(In theaters, July 2011) There’s no real reason to dislike the western/Science Fiction hybrid Cowboys & Aliens, but no real reason to love it either.  It plays surprisingly straight, what with Daniel Craig and Harrison out-gruffing each other on the way to rid the Earth of an alien menace.  The SF elements are weak (Mining gold?  Really?  Did they miss all the asteroids on their way here?), the action sequence lack a certain oomph and the film seems happy just delivering the goods in more or less the same way the audience expects.  Given that even competence is sometimes missing from Hollywood blockbuster, the acknowledgement that Cowboys & Aliens does deliver on its promises should be seen as a compliment.  (If nothing else, you do get both Cowboys and Aliens.  Happy?)  The problem is that there’s little more to director Jon Favreau’s film.  After a thorny first act, everything reverts to unthreatening adventure with a perfunctory finale and the self-simplification of the script is particularly harmful to its SF elements: There’s little rhyme or reason to the aliens’ capabilities except for dramatic effect, and at the point it becomes harder for the viewer to actually form expectations or build any kind of suspense if narrative rabbits are going to be taken out of various orifices.  Interestingly enough, some of the better works comes from supporting actors: Sam Rockwell is once again unrecognizable in an atypical role far from his better-known characters; Adam Beach is earnest and sympathetic; whereas Olivia Wilde manages to carry an element of ethereal difference to her character beyond simply looking pretty.  Oh, Cowboys & Aliens plays well and satisfies base expectations.  There’s just a nagging feeling that the film could have been just a little bit more…

Iron Man 2 (2010)

<strong class="MovieTitle">Iron Man 2</strong> (2010)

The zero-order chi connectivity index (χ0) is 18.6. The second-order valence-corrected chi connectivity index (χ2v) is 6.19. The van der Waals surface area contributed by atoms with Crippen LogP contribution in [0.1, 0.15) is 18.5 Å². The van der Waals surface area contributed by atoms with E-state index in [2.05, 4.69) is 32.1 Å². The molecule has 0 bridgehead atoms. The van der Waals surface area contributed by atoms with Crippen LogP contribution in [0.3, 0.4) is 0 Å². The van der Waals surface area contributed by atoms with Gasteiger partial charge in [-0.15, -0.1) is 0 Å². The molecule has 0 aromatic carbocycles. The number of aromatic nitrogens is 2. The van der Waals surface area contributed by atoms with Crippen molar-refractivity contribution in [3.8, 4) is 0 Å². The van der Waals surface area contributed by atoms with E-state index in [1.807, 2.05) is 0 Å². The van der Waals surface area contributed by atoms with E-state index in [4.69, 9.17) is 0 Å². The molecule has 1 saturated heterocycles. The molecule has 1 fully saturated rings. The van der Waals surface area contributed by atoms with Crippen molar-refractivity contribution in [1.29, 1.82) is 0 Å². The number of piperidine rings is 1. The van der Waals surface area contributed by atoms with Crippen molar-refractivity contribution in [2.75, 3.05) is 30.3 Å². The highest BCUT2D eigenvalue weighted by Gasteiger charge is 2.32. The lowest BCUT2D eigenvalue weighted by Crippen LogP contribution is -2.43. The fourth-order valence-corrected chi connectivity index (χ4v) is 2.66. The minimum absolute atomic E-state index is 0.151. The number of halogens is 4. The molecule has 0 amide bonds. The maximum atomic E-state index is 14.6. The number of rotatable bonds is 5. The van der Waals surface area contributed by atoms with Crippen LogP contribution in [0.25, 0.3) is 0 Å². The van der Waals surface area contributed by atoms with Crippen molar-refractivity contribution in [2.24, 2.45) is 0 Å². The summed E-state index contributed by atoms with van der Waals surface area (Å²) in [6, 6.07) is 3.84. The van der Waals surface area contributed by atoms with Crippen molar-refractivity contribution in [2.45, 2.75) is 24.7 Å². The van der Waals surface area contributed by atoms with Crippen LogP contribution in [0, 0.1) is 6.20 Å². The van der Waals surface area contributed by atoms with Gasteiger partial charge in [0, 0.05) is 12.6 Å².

(In theatres, May 2010) As one of, apparently, only half-a-dozen people who didn’t go completely crazy about the first Iron Man film, my expectations for the sequel were kept in check.  So I was pleasantly surprised to find myself nodding in agreement at this follow-up’s overlapping snarky dialogues, well-choreographed action sequences and pleasant character beats.  The force of the film remains the character of Tony Stark as played by Robert Downey Jr, one of the few superheroes around to actually enjoy the superpowers at his disposal.  Contrary to many of his brethren, this sequel tackles the responsibilities of power from another direction: while the parallels with alcoholism get heavy at times (in-keeping with the source material), it’s a neat bit of character affliction that keeps things interesting even when stuff is not exploding on-screen.  Add a little bit of honestly science-fictional content in how Stark manages to synthesize a solution to his problem (“That was easier than I thought”, the movie self-knowingly wisecracks) and there’s enough fun here to pave over the film’s less convincing moments.  Never mind how a single suit-equipped billionaire can apparently create world peace, or Sam Rockwell’s unconvincing grandstanding as another, dumber billionaire, or the shoe-horned intrusions by the rest of the Marvel universe, or the lengthier stretches in which Iron Man 2 occasionally bogs down.  At least the film has a good understanding of the character’s strengths, and works hard at maintaining them.  I can’t say enough nice things about the replacement of Terrence Howard by the ever-dependable Don Cheadle, nor of Gwyneth Paltrow’s adorable reddish bangs: director Jon Favreau is fine on-screen and even better directing the whole thing.  Iron Man 2 is, unlike other superhero movies often dominated by angst, about joy –and the feeling is infectious.  It may not be a classic, but it’s a decent follow-up.